Today’s youth could learn a lesson or two in “good grief”

Posted 12/19/17

Growing up, one of the truly exciting days of the year was the day the mailman would deliver the newest collection of “Charlie Brown” cartoons. That’s right, once upon a time, whoever is …

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Today’s youth could learn a lesson or two in “good grief”

Posted

Growing up, one of the truly exciting days of the year was the day the mailman would deliver the newest collection of “Charlie Brown” cartoons. That’s right, once upon a time, whoever is responsible for “The Peanuts” would package the last year’s worth of daily comic strips in a nice little paperback book for consumption apart from the newspapers. And, in their wisdom, Mom and Dad would make sure that we received a copy of it.

Charlie Brown, for those of you who don’t know, has always been the archetype of the lovable loser kid. He loved baseball, but was terrible at it; had a decades-long crush on the little red-headed girl, but never managed to actually talk to her; and, by my rough estimate, was oh-for-63 trying to kick the football when Lucy held it for him. Charlie never got invited to the parties, was frequently called names ( “blockhead”), and was constantly being upstaged by his pet beagle.

In this day and age, Charlie Brown would probably be on anti-depressants, in counseling, and on the hush-hush school “watch list” for suicide or worse. Somehow, I suspect that the occasional visit to Lucy’s five-cent psychiatry booth just wouldn’t be enough for him.

Apparently, Charles M. Schultz modeled his protagonist after his own experiences in life. Schultz was unpopular in school, not good at sports, and, in the face of voluminous rejections, maintained an almost delusional belief in his own ability as an artist. And, of course, we all know now that that belief was well-founded.

But it begs the question: how did Charles M. Schultz, and his alter ego, Charlie Brown, manage to survive difficult, disappointing childhoods and go on to success?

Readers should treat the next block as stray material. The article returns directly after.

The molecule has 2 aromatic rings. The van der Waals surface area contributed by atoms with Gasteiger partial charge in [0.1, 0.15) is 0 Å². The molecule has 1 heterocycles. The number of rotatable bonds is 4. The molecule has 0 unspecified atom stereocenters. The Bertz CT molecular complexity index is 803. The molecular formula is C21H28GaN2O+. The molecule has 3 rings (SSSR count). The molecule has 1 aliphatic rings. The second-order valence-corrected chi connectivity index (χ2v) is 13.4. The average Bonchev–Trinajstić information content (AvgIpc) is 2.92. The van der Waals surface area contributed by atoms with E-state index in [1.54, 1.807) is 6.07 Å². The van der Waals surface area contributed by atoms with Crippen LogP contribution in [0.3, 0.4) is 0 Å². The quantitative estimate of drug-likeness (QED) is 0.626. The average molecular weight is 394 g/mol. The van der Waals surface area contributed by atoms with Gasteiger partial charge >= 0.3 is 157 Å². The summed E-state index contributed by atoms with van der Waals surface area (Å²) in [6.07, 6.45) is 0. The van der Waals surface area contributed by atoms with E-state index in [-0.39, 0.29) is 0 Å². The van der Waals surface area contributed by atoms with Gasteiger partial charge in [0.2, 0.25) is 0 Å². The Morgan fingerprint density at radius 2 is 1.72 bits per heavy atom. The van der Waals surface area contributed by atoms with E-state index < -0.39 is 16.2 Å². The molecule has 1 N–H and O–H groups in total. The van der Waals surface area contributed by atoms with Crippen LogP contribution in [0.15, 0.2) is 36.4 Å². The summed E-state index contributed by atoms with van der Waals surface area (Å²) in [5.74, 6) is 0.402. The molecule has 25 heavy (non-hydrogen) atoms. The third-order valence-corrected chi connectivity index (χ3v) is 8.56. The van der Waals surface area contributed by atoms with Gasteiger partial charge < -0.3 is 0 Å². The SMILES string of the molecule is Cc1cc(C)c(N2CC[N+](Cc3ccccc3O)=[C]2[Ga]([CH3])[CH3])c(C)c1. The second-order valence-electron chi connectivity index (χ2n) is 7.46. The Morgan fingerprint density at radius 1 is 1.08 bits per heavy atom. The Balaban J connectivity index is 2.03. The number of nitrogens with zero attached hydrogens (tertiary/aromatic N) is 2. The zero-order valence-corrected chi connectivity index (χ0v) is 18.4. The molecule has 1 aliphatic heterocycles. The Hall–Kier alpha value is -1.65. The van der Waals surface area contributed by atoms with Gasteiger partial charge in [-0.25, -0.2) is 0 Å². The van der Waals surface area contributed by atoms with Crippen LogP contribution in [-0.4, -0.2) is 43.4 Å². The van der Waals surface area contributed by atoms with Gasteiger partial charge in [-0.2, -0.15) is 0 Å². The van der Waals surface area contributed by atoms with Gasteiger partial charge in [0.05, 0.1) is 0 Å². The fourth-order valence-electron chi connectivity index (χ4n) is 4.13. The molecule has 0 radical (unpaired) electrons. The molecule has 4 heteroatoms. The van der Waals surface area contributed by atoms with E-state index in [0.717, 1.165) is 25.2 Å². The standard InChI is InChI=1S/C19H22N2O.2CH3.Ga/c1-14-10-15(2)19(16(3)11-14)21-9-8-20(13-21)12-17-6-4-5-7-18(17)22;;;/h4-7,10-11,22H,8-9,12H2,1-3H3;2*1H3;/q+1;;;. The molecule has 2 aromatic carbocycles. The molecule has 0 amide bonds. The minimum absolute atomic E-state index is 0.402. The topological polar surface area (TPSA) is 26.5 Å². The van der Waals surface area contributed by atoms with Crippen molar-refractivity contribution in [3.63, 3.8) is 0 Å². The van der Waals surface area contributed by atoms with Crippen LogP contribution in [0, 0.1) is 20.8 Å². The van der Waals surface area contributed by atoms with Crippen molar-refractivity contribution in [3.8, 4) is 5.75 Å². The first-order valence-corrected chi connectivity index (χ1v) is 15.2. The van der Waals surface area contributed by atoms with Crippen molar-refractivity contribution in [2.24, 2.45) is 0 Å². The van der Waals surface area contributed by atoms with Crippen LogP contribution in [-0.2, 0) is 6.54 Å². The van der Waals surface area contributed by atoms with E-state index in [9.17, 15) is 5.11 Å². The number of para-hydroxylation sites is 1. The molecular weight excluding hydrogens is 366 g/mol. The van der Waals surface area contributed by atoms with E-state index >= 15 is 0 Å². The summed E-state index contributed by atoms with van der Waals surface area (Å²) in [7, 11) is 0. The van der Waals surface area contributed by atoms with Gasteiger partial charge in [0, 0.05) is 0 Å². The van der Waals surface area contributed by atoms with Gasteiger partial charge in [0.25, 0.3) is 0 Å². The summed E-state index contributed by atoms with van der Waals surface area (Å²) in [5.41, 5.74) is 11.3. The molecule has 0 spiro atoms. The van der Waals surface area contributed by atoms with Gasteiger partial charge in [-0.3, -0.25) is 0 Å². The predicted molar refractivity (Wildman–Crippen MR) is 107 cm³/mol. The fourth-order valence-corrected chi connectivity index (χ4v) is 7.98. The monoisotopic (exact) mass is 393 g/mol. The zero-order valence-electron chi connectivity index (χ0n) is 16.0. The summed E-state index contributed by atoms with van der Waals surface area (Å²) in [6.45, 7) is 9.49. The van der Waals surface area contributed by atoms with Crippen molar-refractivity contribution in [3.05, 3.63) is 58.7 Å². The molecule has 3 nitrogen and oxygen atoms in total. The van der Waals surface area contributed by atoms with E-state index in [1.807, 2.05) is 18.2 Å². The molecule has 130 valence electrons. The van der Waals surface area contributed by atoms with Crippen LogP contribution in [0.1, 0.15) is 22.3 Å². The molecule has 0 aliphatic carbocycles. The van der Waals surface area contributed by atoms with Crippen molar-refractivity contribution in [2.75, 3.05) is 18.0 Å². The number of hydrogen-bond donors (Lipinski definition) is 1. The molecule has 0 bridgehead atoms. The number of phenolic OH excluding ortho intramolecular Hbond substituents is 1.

I passed a small jest up above about the ubiquity of pharmaceutical and psychiatric intervention in our children’s lives these days, but I do so to draw a contrast. Abraham Lincoln, Thomas Edison, the author of “Wonderful Life,” and Schultz all faced rejection and disappointment time after time; but, just one year ago, two different Ivy League colleges — the sine qua non of the American education system — had to safe-space “cry rooms” and cancel finals for their students … because of the results of an election.

That’s not even a personal rejection — that’s just a disappointment. And, yet, our best and brightest needed to be coddled through that time. God forbid that those students ever face actual bullying or tormenting.

As an employee of the school system, I am aware of the lengths we go to to prevent bullying. But, in spite of that, bullying still happens. In fact, if you haven’t seen the movie “Wonder” yet, I can’t recommend it strongly enough, if for no other reason than to have a glimpse into the world of children. If you think all the effort we’ve gone to in the past 20 years to make kids be nicer to each other has produced unqualified results, you’re crazy. No doubt, things are better — but, just like in the movie, the problem is that mean kids are still mean kids, and if they are clever enough, then they know just how to bully and make other kids’ lives miserable. And, in the meantime, all the nice kids who follow the rules are now in a position with no recourse — when they stand up for themselves, they are often in just as much trouble as the bully. Doubt me? Check out the statistics of teenage suicide lately. Heck, just check on Jefferson County, alone — it’ll disturb you.

I think one of the sad, unintended consequences of all our “be nice” efforts is that the good kids, the nice kids, the 97 percent of all kids, assume that everybody else is going to play by the same rules, and that their smiley-face stickers and participation awards are going to make everything all right. I never get the impression from Charlie Brown that he struggled under the same delusions. Sure, he had an unhealthy overabundance of hope that he worked from … but I believe he knew that life was supposed to be hard.

I worry that our children do not have the same understanding, which means that they won’t have the opportunity to develop the tools necessary to deal with disappointments and confrontation. So, maybe in a break from designing their participation trophies, we should do more to give them those tools.

Michael Alcorn is a teacher and writer who lives in Arvada with his wife and three children. His novels are available at MichaelJAlcorn.com

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